Turkey sent more tanks into northern Syria on Thursday and demanded Kurdish militia fighters retreat within a week as it seeks to secure the border region and drive back Islamic State with its first major incursion into its neighbour.
Turkish special forces, tanks and warplanes on Wednesday entered Jarablus, one of Islamic State’s last strongholds on the Turkish-Syrian border, in a US-backed offensive. Gunfire and explosions echoed around hills in the region on Thursday.
President Tayyip Erdogan and senior government officials have made clear the aim of “Operation Euphrates Shield” is as much about stopping the Kurdish YPG militia seizing territory and filling the void left by Islamic State as about eliminating the radical Islamist group itself.
Turkey, which has NATO’s second biggest armed forces, demanded that the YPG retreat to the east side of the Euphrates river within a week. The Kurdish militia had moved west of the river earlier this month as part of a US-backed operation, now completed, to capture the city of Manbij from Islamic State.
Ankara views the YPG as a threat because of its close links to Kurdish militants waging a three-decade-old insurgency on its own soil. It has been alarmed by the YPG’s gains in northern Syria since the start of the Syrian civil war in 2011, fearing it could extend Kurdish control along Turkish borders and fuel the ambitions of its own Kurdish insurgents.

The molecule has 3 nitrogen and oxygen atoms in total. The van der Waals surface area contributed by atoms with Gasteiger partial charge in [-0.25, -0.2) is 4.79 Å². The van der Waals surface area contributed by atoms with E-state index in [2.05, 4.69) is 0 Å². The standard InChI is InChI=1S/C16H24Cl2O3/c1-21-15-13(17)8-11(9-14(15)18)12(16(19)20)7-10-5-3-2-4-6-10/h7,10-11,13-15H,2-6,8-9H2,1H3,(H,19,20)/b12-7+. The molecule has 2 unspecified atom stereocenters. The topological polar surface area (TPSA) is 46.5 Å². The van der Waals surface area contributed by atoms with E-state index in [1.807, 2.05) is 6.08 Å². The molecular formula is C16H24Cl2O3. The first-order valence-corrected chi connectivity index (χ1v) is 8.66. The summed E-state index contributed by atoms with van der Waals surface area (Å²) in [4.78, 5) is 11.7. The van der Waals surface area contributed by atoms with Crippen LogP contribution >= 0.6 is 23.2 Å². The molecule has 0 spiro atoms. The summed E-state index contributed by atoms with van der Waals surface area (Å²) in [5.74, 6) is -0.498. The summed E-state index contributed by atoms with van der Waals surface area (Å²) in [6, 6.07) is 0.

Turkey’s stance has put it at odds with Washington, which sees the YPG as an ally against Islamic State. It is one of the most powerful militias in Syria and regarded as the backbone of the Syrian Democratic Forces (SDF), a US-backed alliance formed last October to fight the jihadist group.
Defence Minister Fikri Isik said preventing the Kurdish PYD party – the political arm of the YPG – from uniting Kurdish cantons east of Jarablus with those further west was a priority.
“Islamic State should be completely cleansed, this is an absolute must. But it’s not enough for us … The PYD and the YPG militia should not replace Islamic State there,” Isik told Turkish broadcaster NTV.
“The PYD’s biggest dream is to unify the western and eastern cantons. We cannot let this happen,” he said.